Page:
Welcome to Weird Wednesday! Today we are going to visit…nowhere.
No, really. Because when you stand at the center of a crossroads, that’s exactly where you are. Which road are you on? What direction are you going? And there’s no path forward that doesn’t pass over some kind of border.
Crossroads are contradictory, and in folklore, that makes them very powerful. They’re “thin places,” meaning the border you cross may not only be physical, but metaphysical. It certainly makes dying or being buried at a crossroads quite a fearsome fate…
For one thing, it would be super noisy! Because you can meet all kinds of interesting characters at a crossroads. Step on over here and take a look:
It’s said spirits are confused by crossroads, so if you’ve got someone you’d never like to see again, alive or dead, you might want to have them pass on inside of a trap. Criminals were often said to be hanged at crossroads for this purpose. In fact, many free-wandering souls are thought to get stuck at the crossroads too, so it might be like a supernatural taxi stand, with psychopomps (I love that word) waiting upon the newly or nearly departed, ready to conduct them wherever they’re meant to go.
A couple of deadly writing prompts:
A fate worse than death. So what happens to the petty criminals or innocents who are hanged? They’d be trapped forever with the souls of the deranged and deadly. (And what is that, if not Hell?) Not to mention that crossroads crowding could become an issue if you’ve got years of souls piling up. A villain could cause chaos in this world and the next by letting them loose.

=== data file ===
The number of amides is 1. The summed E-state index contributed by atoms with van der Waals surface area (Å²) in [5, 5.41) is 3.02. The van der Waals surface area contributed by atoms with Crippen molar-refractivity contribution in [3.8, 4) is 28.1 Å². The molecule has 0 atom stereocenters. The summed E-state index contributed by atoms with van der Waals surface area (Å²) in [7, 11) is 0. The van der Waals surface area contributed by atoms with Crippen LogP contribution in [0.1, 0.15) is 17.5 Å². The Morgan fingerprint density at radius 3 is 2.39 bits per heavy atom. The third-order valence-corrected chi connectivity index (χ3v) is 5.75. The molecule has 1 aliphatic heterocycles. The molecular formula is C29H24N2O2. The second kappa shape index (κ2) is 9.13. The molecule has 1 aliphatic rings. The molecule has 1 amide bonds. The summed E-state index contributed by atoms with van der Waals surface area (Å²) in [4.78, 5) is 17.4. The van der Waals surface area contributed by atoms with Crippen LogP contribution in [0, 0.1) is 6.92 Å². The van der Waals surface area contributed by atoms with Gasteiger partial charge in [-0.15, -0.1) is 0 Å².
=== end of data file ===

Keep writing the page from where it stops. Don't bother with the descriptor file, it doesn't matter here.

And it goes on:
Pomp and circumstance. What would it be like to hang out at a crossroads with other psychopomps, waiting for your next rider? Would you chat about work? Swap stories of the scariest passengers ever? Maybe the psychopomps drive great black hearses or horse-drawn coaches, or perhaps the roads are rivers, with boatmen awaiting the new arrivals.
Sometimes the crossroads are a wrong place/wrong time situation for unsuspecting travelers. For example, you might run into a shadowy figure who begs a favor: turns out this soul needs transport to holy ground to find rest. And they will absolutely haunt you until you comply. But other souls are doomed to wander forever, and some traditions advise leaving offerings for the dead at crossroads, because then spirits traveling on either road will come across them.
Some spirited writing prompts:
The lonely road. What if the tables were turned on the tale, and a lonely traveler actually liked having a ghost haunt them? They’d be in no hurry to conduct the soul to holy ground if they wanted someone to chat with. Or a living person with nefarious purpose might attempt to find a lost soul at a crossroads, and force them to serve their will.
An offer you can’t refuse. Offerings for spirits could have many different purposes: food for the weary, letters from home, warnings or directions, love notes, or requests. What kind of questions might the living ask? And what happens when a spirit comes across an offering meant for someone else?